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Authors' response: Organ donation developments should be openly discussed in the public arena, but it is up to the medical profession to tread an acceptable path; a path that might be right for one society but not for another
  1. Matthew Reed1,
  2. Caroline Bruce2
  1. 1 Emergency Medicine Research Group Edinburgh (EMeRGE), Emergency Department, Royal Infirmary of Edinburgh, Edinburgh, UK
  2. 2 College of Medicine and Veterinary Medicine, University of Edinburgh, Edinburgh, UK
  1. Correspondence to Matthew Reed, Emergency Medicine Research Group Edinburgh (EMeRGE), Emergency Department, Royal Infirmary of Edinburgh, 51 Little France Crescent, Edinburgh EH16 4SA, UK;mattreed1{at}

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We are pleased that Rady and colleagues have highlighted that the increasing role that emergency medicine is bound to play in organ donation over the next decade will thrust it into the intense debate surrounding the scientific, legal and ethical challenges of end-of-life organ procurement.1 With all new and innovative developments, there is a spectrum of views. Rady and colleagues have already published widely disputing the legality and ethical acceptability of all forms of cadaveric organ donation.2 They also comprehensively question the scientific validity of diagnosing death and, therefore, represent one extreme pole of the argument.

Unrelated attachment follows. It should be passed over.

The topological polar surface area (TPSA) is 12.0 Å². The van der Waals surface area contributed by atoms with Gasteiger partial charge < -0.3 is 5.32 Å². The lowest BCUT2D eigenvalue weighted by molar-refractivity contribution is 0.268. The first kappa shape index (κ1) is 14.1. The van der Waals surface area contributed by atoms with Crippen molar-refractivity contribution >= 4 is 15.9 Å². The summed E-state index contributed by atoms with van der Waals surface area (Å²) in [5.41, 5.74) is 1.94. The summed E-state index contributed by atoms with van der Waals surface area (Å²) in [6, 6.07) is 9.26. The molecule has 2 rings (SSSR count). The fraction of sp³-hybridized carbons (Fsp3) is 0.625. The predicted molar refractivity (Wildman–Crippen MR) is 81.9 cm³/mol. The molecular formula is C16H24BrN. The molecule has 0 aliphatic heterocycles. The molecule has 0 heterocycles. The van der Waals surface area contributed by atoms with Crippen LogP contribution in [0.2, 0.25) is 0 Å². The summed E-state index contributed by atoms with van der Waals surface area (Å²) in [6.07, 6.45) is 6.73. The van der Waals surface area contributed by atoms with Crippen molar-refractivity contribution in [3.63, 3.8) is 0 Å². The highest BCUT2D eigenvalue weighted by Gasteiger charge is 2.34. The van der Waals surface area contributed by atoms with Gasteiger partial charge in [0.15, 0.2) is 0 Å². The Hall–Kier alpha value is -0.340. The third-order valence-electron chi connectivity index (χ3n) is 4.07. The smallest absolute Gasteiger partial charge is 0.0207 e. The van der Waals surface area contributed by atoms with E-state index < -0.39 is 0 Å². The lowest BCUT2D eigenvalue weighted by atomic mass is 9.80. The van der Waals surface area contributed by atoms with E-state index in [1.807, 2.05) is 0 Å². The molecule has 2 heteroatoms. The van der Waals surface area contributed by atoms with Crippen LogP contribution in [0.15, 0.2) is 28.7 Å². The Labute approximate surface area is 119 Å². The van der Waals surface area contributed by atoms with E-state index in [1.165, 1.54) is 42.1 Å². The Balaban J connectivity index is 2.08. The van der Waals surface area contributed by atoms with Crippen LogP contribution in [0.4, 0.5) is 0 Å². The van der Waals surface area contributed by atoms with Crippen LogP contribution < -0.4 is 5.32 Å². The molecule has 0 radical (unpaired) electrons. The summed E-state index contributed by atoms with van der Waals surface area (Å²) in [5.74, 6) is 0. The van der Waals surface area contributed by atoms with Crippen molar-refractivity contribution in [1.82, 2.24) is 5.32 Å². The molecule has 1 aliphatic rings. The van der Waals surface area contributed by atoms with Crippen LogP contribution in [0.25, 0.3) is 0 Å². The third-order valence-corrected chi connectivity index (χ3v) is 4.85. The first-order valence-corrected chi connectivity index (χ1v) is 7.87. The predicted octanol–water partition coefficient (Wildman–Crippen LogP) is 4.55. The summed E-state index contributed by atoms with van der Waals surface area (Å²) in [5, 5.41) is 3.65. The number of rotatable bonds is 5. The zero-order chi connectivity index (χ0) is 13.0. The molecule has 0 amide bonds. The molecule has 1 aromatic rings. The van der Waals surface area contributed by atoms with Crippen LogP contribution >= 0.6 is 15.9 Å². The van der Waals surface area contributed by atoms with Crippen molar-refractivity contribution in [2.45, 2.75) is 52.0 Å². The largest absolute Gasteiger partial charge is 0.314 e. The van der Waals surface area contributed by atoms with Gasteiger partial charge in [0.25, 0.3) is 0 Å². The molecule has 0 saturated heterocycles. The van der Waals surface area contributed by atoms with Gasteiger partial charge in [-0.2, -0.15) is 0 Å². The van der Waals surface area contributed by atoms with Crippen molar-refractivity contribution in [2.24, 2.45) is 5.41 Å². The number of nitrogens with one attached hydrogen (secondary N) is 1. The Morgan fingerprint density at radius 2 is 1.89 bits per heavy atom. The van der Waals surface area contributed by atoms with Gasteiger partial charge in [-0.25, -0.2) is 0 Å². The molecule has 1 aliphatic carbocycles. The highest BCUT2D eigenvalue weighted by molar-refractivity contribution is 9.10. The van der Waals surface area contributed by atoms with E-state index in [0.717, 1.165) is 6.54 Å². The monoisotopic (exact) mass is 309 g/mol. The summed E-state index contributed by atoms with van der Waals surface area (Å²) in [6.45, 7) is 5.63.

While we agree with them that organ donation at the end of life should be openly discussed and debated in the public arena, we suggest that not every member of the public may be able to, or even wish to take a fully informed position on every issue that surrounds cadaveric organ donation and uncontrolled donation after circulatory death. It is up to the medical profession to debate the issues and to …

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  • Competing interests None.

  • Provenance and peer review Not commissioned; internally peer reviewed.

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